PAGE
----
Word by Word

Practical insights for writers from Jessica P Morrell

Scene Tip: Opposite Emotions in Dialogue

Written By: Jessica Morrell - Oct• 17•17

Autumn has crept into our region with glorious colors and shades. We’re starting to get heavy rains here, but for the past few days the nights were crisp, days were sunny and mild, and leaves seemed to be changing day by day. Every errand, every trip around town is color-infused.  I feel like the autumnal palette of golds and scarlet and russet is lifting me up after sorrowful weeks and months in this country. I so appreciate how the seasons can anchor us, don’t you?

Last Saturday I met a friend and we attended a showing of the Metropolitan Opera transmission of Norma in a movie theater. I’ve never followed opera though it’s always interested me. In recent years I’ve been hearing haunting arias in different films and when the film ended I’d sit as the credits rolled trying to identify the music that had stirred me. I decided to learn more about opera and discover the source of those arias.

In this series a host is backstage at the Met and interviews the stars, the management, the director so the theater audience gets a delicious behind-the-scenes peek into how the show is staged, the director’s research, and how the stars prep for the performance. Joyce DiDonato is playing Adalgisa  in Norma and the host asked her about the highlights in the  second  act. She mentioned a duet that was coming up where two principles sing the sang melody, but are singing different lyrics and are feeling different emotions.

And her comments set me to thinking. I’d witnessed this dynamic in the first act, but her suggestion clarified the power behind those soaring duets. Something similar is happening in many fiction scenes if you think about it. Often the best scenes pit two characters with different agendas and reactions against each other. A classic is this “Snap out of it!” exchange in the romantic comedy Moonstruck starring Cher as an Italian widow and Nicolas Cage as a moody baker. She is engaged to his staid and hopelessly timid brother, Johnny, but she’s powerfully attracted to Ronny.  The morning after they had sex Ronny wants to pursue the relationship and she wants things back the way they were, to retreat into her safe existence.  You can find the scene here:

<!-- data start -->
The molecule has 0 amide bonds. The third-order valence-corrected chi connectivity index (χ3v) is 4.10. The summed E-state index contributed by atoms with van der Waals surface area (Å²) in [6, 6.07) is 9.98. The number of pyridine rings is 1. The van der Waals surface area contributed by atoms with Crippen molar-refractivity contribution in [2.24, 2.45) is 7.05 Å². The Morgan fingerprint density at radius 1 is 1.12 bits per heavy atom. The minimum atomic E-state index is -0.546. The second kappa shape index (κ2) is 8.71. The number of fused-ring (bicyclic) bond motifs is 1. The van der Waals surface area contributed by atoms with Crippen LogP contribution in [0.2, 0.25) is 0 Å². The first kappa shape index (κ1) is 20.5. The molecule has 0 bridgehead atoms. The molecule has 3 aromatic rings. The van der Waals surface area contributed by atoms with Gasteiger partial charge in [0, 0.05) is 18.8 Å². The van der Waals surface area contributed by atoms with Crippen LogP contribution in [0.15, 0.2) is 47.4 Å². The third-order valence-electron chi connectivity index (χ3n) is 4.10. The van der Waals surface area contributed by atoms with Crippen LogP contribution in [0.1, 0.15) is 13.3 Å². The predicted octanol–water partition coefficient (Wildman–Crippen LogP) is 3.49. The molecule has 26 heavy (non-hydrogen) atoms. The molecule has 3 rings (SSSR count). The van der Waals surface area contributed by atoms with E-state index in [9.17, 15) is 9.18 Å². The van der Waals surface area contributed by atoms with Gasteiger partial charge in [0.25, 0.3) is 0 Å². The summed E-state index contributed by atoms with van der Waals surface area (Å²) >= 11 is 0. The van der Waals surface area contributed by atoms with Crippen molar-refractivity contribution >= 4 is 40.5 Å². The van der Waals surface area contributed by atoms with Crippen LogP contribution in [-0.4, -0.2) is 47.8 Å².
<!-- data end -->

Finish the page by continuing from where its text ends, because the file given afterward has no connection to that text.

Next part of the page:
Good dialogue  is immediate, it reveals your characters, builds conflict,  moves the plot forward, and develops or exposes problems in relationships. The hottest dialogue exchanges place characters in the midst of a sticky situation or struggle.

  • Vying for power, dominance, a power exchange.
  • Arguing who is right, who is wrong.
  • High-stakes bargaining.
  • Reveals coercion and evasiveness.
  • Characters surprised by how they react differently to the same event or crisis.

If your dialogue seems sluggish, spice it up, pare it down, give it breath.

Other tips to keep the dialogue sizzling:

Cut to the chase–dialogue is real-life conversation on a strict diet.

Raise the stakes–make the characters’ differences key to the plot and the issues at hand important.

A well-written dialogue scene ends with one character somehow changed.

Avoid static conflict like bickering, irritation

Give each character an agenda–in fact give all your major characters an agenda throughout the story.

Give the character’s differing or opposite values.

Use dialogue to show a character’s evolution or arc.

Mandatory Credit: Photo by SNAP/Rex/REX USA (792986fu)

Use subtext to insert a layer of meaning and emotions beneath the conversation.  Unease, flirting, embarrassment, distracted–all can be shown in subtext.  If you’re into classic movies revisit some of Humphrey Bogart and Lauren Bacall’s scenes. Now that’s sizzle.

Keep it focused—don’t let your characters veer off on tangents as happens in life.

Use props to reveal subtext–there’s a reason characters used to smoke a lot in films and television series.

Avoid repetition of key words, ideas, statements.

No preaching. Unless it’s an actual sermon. No uninterrupted speech because it’s dull.

Engineer misunderstandings if it suits the plot.

Interrupt just as it happens in your life and mine.

Be wary of using  direct question and answer sessions. This works best in a courtroom scene.

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